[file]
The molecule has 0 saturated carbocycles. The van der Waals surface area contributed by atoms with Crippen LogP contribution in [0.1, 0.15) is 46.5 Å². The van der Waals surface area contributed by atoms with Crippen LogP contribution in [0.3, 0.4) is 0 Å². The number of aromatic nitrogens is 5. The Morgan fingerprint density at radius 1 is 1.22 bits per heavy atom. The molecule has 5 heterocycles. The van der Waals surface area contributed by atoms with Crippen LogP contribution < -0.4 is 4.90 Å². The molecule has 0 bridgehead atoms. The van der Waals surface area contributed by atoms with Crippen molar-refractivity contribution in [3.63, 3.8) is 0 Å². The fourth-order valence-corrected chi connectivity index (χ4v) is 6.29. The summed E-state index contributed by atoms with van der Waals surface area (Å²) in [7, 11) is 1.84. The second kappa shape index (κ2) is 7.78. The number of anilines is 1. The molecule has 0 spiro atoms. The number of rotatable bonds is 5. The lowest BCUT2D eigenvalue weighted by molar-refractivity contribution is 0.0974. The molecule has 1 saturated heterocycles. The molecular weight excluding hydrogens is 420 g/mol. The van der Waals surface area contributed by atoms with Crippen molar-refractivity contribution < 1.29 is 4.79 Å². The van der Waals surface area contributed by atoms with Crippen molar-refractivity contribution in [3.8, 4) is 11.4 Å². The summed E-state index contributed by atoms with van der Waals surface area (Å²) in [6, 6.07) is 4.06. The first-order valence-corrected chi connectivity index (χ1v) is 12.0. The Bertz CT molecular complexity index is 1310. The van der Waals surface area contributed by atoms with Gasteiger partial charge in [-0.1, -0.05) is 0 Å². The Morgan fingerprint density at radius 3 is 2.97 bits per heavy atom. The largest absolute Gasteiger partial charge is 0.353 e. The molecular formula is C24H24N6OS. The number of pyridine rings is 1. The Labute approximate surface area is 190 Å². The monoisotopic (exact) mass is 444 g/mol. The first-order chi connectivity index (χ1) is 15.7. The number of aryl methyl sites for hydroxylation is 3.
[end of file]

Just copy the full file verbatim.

The molecule has 0 saturated carbocycles. The van der Waals surface area contributed by atoms with Crippen LogP contribution in [0.1, 0.15) is 46.5 Å². The van der Waals surface area contributed by atoms with Crippen LogP contribution in [0.3, 0.4) is 0 Å². The number of aromatic nitrogens is 5. The Morgan fingerprint density at radius 1 is 1.22 bits per heavy atom. The molecule has 5 heterocycles. The van der Waals surface area contributed by atoms with Crippen LogP contribution < -0.4 is 4.90 Å². The molecule has 0 bridgehead atoms. The van der Waals surface area contributed by atoms with Crippen molar-refractivity contribution in [3.63, 3.8) is 0 Å². The fourth-order valence-corrected chi connectivity index (χ4v) is 6.29. The summed E-state index contributed by atoms with van der Waals surface area (Å²) in [7, 11) is 1.84. The second kappa shape index (κ2) is 7.78. The number of anilines is 1. The molecule has 0 spiro atoms. The number of rotatable bonds is 5. The lowest BCUT2D eigenvalue weighted by molar-refractivity contribution is 0.0974. The molecule has 1 saturated heterocycles. The molecular weight excluding hydrogens is 420 g/mol. The van der Waals surface area contributed by atoms with Crippen molar-refractivity contribution < 1.29 is 4.79 Å². The van der Waals surface area contributed by atoms with Crippen molar-refractivity contribution in [3.8, 4) is 11.4 Å². The summed E-state index contributed by atoms with van der Waals surface area (Å²) in [6, 6.07) is 4.06. The first-order valence-corrected chi connectivity index (χ1v) is 12.0. The Bertz CT molecular complexity index is 1310. The van der Waals surface area contributed by atoms with Gasteiger partial charge in [-0.1, -0.05) is 0 Å². The Morgan fingerprint density at radius 3 is 2.97 bits per heavy atom. The largest absolute Gasteiger partial charge is 0.353 e. The molecular formula is C24H24N6OS. The number of pyridine rings is 1. The Labute approximate surface area is 190 Å². The monoisotopic (exact) mass is 444 g/mol. The first-order chi connectivity index (χ1) is 15.7. The number of aryl methyl sites for hydroxylation is 3.